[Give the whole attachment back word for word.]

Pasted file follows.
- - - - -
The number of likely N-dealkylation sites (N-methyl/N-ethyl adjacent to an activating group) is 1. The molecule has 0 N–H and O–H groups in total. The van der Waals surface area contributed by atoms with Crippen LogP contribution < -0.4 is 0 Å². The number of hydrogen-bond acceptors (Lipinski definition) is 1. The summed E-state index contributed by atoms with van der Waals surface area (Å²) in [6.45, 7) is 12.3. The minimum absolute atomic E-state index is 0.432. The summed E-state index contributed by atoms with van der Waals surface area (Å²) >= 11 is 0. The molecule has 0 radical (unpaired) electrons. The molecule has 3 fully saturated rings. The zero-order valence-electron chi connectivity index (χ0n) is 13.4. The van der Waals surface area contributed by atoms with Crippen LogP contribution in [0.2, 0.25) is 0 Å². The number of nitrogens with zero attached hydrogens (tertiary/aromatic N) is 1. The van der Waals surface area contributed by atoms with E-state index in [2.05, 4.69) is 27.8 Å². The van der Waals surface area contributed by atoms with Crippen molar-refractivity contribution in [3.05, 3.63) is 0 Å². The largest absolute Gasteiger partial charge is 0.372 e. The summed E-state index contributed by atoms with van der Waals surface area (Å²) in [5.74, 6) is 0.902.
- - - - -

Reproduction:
The number of likely N-dealkylation sites (N-methyl/N-ethyl adjacent to an activating group) is 1. The molecule has 0 N–H and O–H groups in total. The van der Waals surface area contributed by atoms with Crippen LogP contribution < -0.4 is 0 Å². The number of hydrogen-bond acceptors (Lipinski definition) is 1. The summed E-state index contributed by atoms with van der Waals surface area (Å²) in [6.45, 7) is 12.3. The minimum absolute atomic E-state index is 0.432. The summed E-state index contributed by atoms with van der Waals surface area (Å²) >= 11 is 0. The molecule has 0 radical (unpaired) electrons. The molecule has 3 fully saturated rings. The zero-order valence-electron chi connectivity index (χ0n) is 13.4. The van der Waals surface area contributed by atoms with Crippen LogP contribution in [0.2, 0.25) is 0 Å². The number of nitrogens with zero attached hydrogens (tertiary/aromatic N) is 1. The van der Waals surface area contributed by atoms with E-state index in [2.05, 4.69) is 27.8 Å². The van der Waals surface area contributed by atoms with Crippen molar-refractivity contribution in [3.05, 3.63) is 0 Å². The largest absolute Gasteiger partial charge is 0.372 e. The summed E-state index contributed by atoms with van der Waals surface area (Å²) in [5.74, 6) is 0.902.